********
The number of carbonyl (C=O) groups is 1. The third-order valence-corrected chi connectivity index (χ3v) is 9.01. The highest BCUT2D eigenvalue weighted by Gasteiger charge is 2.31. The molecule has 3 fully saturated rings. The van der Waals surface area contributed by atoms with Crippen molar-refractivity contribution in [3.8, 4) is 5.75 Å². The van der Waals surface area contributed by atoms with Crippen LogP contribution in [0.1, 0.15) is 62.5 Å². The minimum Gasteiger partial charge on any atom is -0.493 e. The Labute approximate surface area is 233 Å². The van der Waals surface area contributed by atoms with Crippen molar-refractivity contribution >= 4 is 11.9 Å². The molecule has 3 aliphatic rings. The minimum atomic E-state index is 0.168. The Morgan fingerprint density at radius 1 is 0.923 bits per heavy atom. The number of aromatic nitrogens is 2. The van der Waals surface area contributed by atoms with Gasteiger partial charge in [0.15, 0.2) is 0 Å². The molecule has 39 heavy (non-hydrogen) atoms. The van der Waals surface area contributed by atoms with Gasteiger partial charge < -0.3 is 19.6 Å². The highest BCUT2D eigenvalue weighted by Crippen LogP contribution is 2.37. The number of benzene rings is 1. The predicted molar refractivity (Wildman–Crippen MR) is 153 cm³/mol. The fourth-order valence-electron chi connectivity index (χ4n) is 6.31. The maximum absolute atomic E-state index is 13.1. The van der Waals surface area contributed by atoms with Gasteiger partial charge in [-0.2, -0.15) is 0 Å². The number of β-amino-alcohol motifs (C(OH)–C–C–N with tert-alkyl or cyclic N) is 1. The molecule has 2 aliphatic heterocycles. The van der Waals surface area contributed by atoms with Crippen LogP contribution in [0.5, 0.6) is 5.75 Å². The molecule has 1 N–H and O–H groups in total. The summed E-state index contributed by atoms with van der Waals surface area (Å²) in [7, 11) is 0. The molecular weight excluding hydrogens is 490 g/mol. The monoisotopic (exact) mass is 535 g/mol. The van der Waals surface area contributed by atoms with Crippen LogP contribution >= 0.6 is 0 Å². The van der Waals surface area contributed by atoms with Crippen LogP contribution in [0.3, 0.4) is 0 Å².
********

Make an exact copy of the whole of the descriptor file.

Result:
The number of carbonyl (C=O) groups is 1. The third-order valence-corrected chi connectivity index (χ3v) is 9.01. The highest BCUT2D eigenvalue weighted by Gasteiger charge is 2.31. The molecule has 3 fully saturated rings. The van der Waals surface area contributed by atoms with Crippen molar-refractivity contribution in [3.8, 4) is 5.75 Å². The van der Waals surface area contributed by atoms with Crippen LogP contribution in [0.1, 0.15) is 62.5 Å². The minimum Gasteiger partial charge on any atom is -0.493 e. The Labute approximate surface area is 233 Å². The van der Waals surface area contributed by atoms with Crippen molar-refractivity contribution >= 4 is 11.9 Å². The molecule has 3 aliphatic rings. The minimum atomic E-state index is 0.168. The Morgan fingerprint density at radius 1 is 0.923 bits per heavy atom. The number of aromatic nitrogens is 2. The van der Waals surface area contributed by atoms with Gasteiger partial charge in [0.15, 0.2) is 0 Å². The molecule has 39 heavy (non-hydrogen) atoms. The van der Waals surface area contributed by atoms with Gasteiger partial charge < -0.3 is 19.6 Å². The highest BCUT2D eigenvalue weighted by Crippen LogP contribution is 2.37. The number of benzene rings is 1. The predicted molar refractivity (Wildman–Crippen MR) is 153 cm³/mol. The fourth-order valence-electron chi connectivity index (χ4n) is 6.31. The maximum absolute atomic E-state index is 13.1. The van der Waals surface area contributed by atoms with Gasteiger partial charge in [-0.2, -0.15) is 0 Å². The number of β-amino-alcohol motifs (C(OH)–C–C–N with tert-alkyl or cyclic N) is 1. The molecule has 2 aliphatic heterocycles. The van der Waals surface area contributed by atoms with Crippen LogP contribution in [0.5, 0.6) is 5.75 Å². The molecule has 1 N–H and O–H groups in total. The summed E-state index contributed by atoms with van der Waals surface area (Å²) in [7, 11) is 0. The molecular weight excluding hydrogens is 490 g/mol. The monoisotopic (exact) mass is 535 g/mol. The van der Waals surface area contributed by atoms with Crippen LogP contribution >= 0.6 is 0 Å². The van der Waals surface area contributed by atoms with Crippen LogP contribution in [0.3, 0.4) is 0 Å².